Politecnico di Torino  
Anno Accademico 2012/13  
01NLAJM, 01NLALI Fundamentals of strength of materials 

Corso di Laurea in Ingegneria Meccanica (Mechanical Engineering)  Torino Corso di Laurea in Ingegneria Dell'Autoveicolo (Automotive Engineering)  Torino 





Presentazione
This course is aimed at providing the students some fundamentals of solid mechanics needed to perform at least a preliminary operation of either design or verification of structural and mechanical systems undergoing some static loading conditions. Paradigm of this analysis is the beam, whose elementary approaches to compute the stress resultants and the occurring stress and strain are given together with a preliminary description of strength of materials in static behavior and related testing techniques. Course starts with the static equilibrium and shows how beamlike structures are constrained, loaded and to compute the external and internal reactions, together with the distribution of stress resultants along the beam line axis. This analysis is deeply performed at least in case of statically determined structure. Two and three dimensional examples will be proposed as well as a short description of rules for truss structures. A deep description of basic concepts of solid continuous mechanics is then proposed, by including definitions and computations of stress, strain and constitutive laws of materials under the assumption of linear elastic behaviour. Elastic and mechanical properties of material and static strength are then defined according to the standard tensile test. The elementary theory of beam is then described to allow the student computing both the stresses and the strains occurring in a onedimensional structural element. De St Venant principle and related elaborations are then developed and applied to several examples to investigate the axial, flexural, torsional and shear behaviors. Some additional topics are proposed, concerning the computation of displacements and rotations in beam under a defined combined set of loading conditions. Elastic stability of slender beam under compression is evenly discussed and buckling phenomenon investigated. The last part of the course is aimed at showing the students how static structural analysis can be performed through the matrix form as an alternate approach to the energy theorems and virtual works principle. Discretization of static equilibrium equations and basic approaches to write them in matrix form are developed through the definition of stiffness matrices for all the typical loads and the solution of the static problem once the assembly operation is performed. Some examples of computation of reactions and stresses occurring into statically indeterminate structures are finally given to complete the scenario of static analysis used in mechanical design. Concept of static safety factor for design against yielding, rupture or buckling of beamlike structures is defined and applied to some examples of structures built in ductile and brittle materials as well as computation of equivalent (ideal) stress in multiaxial loading conditions.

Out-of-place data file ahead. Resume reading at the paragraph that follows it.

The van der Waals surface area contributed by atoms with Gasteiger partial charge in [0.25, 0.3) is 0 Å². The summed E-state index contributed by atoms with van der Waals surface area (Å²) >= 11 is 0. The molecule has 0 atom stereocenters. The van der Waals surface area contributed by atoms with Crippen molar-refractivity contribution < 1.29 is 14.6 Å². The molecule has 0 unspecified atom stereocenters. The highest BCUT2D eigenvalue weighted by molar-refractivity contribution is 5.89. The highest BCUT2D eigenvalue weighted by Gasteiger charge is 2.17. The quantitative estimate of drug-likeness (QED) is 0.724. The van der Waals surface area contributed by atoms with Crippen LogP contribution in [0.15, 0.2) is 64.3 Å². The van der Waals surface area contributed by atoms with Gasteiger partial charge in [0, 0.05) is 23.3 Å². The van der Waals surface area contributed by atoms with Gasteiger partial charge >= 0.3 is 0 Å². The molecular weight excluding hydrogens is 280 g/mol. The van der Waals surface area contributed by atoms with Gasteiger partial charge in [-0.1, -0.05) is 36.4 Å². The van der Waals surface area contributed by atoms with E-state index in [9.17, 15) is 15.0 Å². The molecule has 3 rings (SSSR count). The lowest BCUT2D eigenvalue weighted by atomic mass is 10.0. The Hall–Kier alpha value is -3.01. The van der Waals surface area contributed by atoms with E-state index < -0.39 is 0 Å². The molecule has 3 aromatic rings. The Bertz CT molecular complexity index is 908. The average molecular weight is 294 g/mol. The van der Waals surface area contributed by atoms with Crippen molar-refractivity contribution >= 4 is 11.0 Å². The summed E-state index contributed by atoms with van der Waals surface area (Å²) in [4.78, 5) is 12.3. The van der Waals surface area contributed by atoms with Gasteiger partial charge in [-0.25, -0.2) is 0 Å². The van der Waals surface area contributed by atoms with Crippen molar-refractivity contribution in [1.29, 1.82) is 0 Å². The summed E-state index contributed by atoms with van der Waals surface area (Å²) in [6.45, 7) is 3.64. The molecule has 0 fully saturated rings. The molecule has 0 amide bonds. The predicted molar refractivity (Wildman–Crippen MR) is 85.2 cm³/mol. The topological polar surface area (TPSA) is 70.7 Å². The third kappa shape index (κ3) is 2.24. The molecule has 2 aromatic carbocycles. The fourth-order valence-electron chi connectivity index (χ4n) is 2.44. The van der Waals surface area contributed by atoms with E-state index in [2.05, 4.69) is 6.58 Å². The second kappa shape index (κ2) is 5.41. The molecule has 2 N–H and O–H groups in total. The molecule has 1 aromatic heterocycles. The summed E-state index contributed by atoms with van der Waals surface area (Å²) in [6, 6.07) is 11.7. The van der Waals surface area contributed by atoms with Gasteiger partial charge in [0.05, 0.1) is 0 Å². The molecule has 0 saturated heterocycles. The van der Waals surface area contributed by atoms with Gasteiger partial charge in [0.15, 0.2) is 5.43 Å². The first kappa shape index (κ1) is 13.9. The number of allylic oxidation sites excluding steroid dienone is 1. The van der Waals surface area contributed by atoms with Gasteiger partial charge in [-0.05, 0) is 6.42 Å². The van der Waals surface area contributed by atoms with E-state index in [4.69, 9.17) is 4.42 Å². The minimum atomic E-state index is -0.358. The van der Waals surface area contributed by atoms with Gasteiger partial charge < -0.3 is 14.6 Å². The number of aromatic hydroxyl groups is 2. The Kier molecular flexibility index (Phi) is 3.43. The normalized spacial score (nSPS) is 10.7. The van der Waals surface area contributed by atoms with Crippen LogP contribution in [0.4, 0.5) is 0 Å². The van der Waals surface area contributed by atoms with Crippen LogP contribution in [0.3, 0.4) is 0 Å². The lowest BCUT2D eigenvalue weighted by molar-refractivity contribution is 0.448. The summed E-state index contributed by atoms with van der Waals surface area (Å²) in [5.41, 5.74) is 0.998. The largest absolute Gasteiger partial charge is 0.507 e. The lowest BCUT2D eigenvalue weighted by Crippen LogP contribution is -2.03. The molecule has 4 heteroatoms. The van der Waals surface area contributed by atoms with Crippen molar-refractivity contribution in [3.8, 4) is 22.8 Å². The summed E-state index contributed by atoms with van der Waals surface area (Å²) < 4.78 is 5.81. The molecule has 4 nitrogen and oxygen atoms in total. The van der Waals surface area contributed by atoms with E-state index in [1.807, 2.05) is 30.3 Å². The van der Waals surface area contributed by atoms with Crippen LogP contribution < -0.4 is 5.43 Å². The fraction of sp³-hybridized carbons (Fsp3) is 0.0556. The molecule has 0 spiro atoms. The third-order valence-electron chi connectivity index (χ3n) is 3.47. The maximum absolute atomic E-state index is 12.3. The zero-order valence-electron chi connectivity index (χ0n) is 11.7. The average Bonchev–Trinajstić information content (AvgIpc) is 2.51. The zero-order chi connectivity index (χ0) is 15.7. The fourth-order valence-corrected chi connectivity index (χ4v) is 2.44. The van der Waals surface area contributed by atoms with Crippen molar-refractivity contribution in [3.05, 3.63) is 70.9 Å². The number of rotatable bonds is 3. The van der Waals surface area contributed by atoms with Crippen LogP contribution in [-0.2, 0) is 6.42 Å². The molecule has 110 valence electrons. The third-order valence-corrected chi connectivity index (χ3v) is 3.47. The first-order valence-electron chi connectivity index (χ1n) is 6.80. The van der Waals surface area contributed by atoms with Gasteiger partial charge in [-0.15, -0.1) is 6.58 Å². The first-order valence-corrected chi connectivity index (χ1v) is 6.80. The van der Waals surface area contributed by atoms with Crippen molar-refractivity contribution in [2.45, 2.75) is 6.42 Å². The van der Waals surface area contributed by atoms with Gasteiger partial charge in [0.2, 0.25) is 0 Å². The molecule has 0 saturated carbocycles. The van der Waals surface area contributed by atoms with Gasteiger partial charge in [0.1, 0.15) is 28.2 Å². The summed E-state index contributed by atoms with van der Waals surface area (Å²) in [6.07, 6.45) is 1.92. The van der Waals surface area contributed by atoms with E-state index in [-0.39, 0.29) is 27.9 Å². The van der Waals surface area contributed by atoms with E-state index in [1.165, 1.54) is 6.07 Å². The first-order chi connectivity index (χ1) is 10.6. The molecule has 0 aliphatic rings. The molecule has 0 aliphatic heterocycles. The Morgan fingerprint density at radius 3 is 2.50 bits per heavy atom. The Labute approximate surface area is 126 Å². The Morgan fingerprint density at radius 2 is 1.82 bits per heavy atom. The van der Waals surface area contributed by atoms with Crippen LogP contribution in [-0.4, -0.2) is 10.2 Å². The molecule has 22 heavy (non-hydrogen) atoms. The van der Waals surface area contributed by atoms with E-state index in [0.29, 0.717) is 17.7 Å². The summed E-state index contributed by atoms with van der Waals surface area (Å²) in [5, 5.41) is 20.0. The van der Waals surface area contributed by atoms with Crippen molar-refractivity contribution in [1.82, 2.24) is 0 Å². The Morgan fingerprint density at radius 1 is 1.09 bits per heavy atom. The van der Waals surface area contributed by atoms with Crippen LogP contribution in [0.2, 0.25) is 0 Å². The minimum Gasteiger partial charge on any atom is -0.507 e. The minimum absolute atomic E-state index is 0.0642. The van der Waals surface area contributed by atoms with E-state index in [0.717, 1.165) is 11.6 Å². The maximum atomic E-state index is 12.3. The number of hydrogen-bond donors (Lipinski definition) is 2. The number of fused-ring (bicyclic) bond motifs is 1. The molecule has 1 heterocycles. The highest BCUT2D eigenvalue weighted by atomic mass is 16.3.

Risultati di apprendimento attesi
At the end of this course it is required that student easily handle some typical tools of analytical methods for the static behavior prediction at least of beamlike structures.
Fundamental goals of the discipline are: •a comprehensive knowledge, understanding and distinguishing of mechanical properties and strength of ductile and brittle materials; linear and nonlinear elastic behaviour conditions; concepts of stress, strain, displacement and rotation, described in both principal and non principal reference frames; static failure criteria and safety factor; geometrical properties of plane figures, interpreted as cross section of beams; theory of beam and relations between stress and load for each static behavior foreseen by De St Venant. In addition student will get acquainted with the performing of static analysis through the matrix calculus, applied to system of assembled beam elements. •providing some skills as the basic tools to: 1) simplify to a level of elementary scheme the layout of a beamlike mechanical component and perform a complete static analysis; 2) evaluate the degree of indeterminacy of the system; 3) calculate reaction forces of statically determinate structures (by analytical method) and indeterminate structures (at least by the matrix calculus); 4) calculate the internal stress resultant diagrams, stresses, strains, displacements and rotations of each cross section of onedimensional elements; 5) identify the critical points of the structure and compute the equivalent stress to be compared to the strength of material or even to buckling threshold; 6) handle the matrix form to analyse the structure, being able of writing the equations which describe the static equilibrium, by assembling the whole system and its matrices, then of solving for a straight computation of the safety factor and a prediction of the deformed shape of the whole structure. 
Prerequisiti / Conoscenze pregresse